Trump Declines to Sanction China Over Labor Camps Because of Trade Talks

June 22, 2020 Updated: June 22, 2020

President Donald Trump said he didn’t impose sanctions on Chinese officials involved in placing Uyghurs in concentration camps because of trade negotiations.

“Well, we were in the middle of a major trade deal,” Trump told Axios when asked why sanctions through the Treasury Department haven’t been enacted against officials or entities linked to the camps.

“And when you’re in the middle of a negotiation and then all of a sudden you start throwing additional sanctions on—we’ve done a lot. I put tariffs on China, which are far worse than any sanction you can think of,” he added.

Trump signed legislation last week that calls for sanctions against those responsible for repressing the Uyghurs, an ethnic minority who primarily live in a region taken over by the Chinese Communist Party decades ago.

Of the approximately 10 million Uyghurs in Xinjiang, the region, millions are in concentration camps, according to the U.S. government.

Uighur Camp
Workers walk by the perimeter fence of a labor camp in Xinjiang, China, on Sept. 4, 2018. (Thomas Peter/Reuters)

“The Communist Party is using the security forces for mass imprisonment of Chinese Muslims in concentration camps,” Randall Schriver, who leads Asia policy at the U.S. Defense Department, told reporters in a briefing last year.

The new bill condemns gross human rights violations of ethnic Muslim minority groups in the Xinjiang region and includes the authority to impose sanctions on certain foreign persons, the White House said in a statement.

Asked about Trump’s remarks Monday, White House press secretary Kayleigh McEnany told reporters that she would have to get back to them.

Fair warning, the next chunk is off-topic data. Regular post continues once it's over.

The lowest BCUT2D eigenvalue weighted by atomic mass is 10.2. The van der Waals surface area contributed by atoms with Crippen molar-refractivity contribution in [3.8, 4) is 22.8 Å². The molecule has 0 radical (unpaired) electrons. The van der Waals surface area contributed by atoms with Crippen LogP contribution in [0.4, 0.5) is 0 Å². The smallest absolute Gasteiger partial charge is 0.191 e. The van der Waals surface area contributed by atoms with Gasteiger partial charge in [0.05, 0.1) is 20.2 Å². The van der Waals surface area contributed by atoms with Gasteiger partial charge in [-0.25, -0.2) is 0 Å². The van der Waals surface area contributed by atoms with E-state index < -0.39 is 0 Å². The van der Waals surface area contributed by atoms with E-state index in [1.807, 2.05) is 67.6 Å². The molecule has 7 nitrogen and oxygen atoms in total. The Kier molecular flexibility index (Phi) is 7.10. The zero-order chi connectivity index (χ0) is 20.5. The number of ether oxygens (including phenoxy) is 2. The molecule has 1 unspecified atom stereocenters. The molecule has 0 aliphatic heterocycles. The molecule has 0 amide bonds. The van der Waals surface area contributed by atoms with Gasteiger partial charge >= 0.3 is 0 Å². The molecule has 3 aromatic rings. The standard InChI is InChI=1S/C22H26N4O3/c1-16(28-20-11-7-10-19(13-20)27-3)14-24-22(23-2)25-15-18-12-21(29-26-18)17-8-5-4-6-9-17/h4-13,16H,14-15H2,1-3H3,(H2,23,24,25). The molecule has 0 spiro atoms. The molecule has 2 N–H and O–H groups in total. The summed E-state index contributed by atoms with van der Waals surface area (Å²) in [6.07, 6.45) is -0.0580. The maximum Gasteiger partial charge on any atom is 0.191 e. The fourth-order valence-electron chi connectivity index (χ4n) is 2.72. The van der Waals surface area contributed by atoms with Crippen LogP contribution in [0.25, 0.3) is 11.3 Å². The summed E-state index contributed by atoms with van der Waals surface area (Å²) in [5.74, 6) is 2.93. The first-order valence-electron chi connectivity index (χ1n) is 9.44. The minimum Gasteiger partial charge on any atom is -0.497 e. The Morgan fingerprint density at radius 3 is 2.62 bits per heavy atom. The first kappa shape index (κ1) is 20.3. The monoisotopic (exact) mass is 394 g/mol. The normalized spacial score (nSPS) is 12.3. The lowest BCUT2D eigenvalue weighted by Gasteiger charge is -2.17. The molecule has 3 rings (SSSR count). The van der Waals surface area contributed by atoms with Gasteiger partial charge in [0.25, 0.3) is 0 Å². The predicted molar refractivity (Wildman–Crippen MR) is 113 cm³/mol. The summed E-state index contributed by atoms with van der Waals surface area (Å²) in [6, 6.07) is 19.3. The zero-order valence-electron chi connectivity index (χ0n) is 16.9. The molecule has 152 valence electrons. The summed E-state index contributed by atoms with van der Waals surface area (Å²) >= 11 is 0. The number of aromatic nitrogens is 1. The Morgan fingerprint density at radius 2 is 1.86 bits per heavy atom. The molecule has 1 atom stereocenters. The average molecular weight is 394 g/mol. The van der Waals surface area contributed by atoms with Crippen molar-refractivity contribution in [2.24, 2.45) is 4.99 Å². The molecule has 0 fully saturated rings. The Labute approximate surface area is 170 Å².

She noted that Trump signed the legislation and said that he has, in the past, blacklisted companies that are complicit in China’s treatment of Uyghurs and other minority groups. Both the Commerce Department and State Department have imposed restrictions on Chinese companies linked to the Xinjiang issues and the latter has restricted visas of CCP officials said to be responsible for some of the abuse.

Epoch Times Photo
Supporters of China’s Muslim Uyghur minority wave the flag of East Turkestan and hold placards in Istanbul, Turkey, on Dec. 20, 2019. (Ozan Kose/AFP via Getty Images)

Trump, in a statement after signing the bill, said the act “holds accountable perpetrators of human rights violations and abuses such as the systematic use of indoctrination camps, forced labor, and intrusive surveillance to eradicate the ethnic identity and religious beliefs of Uyghurs and other minorities in China.”

House Speaker Nancy Pelosi (D-Calif.) said Monday that the president’s comments about not imposing sanctions due to trade negotiations were “appalling.”

“Across the Xinjiang region, Beijing is subjecting the Uyghur people and other Muslim minorities to a campaign of brutal repression, from the mass incarceration of more than one million innocent people to a pervasive state of mass surveillance and predictive policing to countless incidents of torture, forced sterilizations and extrajudicial killings,” she said.

Trump has been able to impose sanctions under the 2016 Global Magnitsky Act since the time he entered office, Pelosi said, charging that his signing the act “rings extraordinarily hollow in light of his clearly stated lack of interest in standing up to Beijing.”

Trump told Axios that no one has mentioned it to him with regard to China.

“If somebody asked me, I would take a look at it,” he said. “But nobody’s asked me. I have not been spoken to about the Magnitsky Act. So if somebody asks me about it, I’d study it. But at this moment, they have not asked me about it.”

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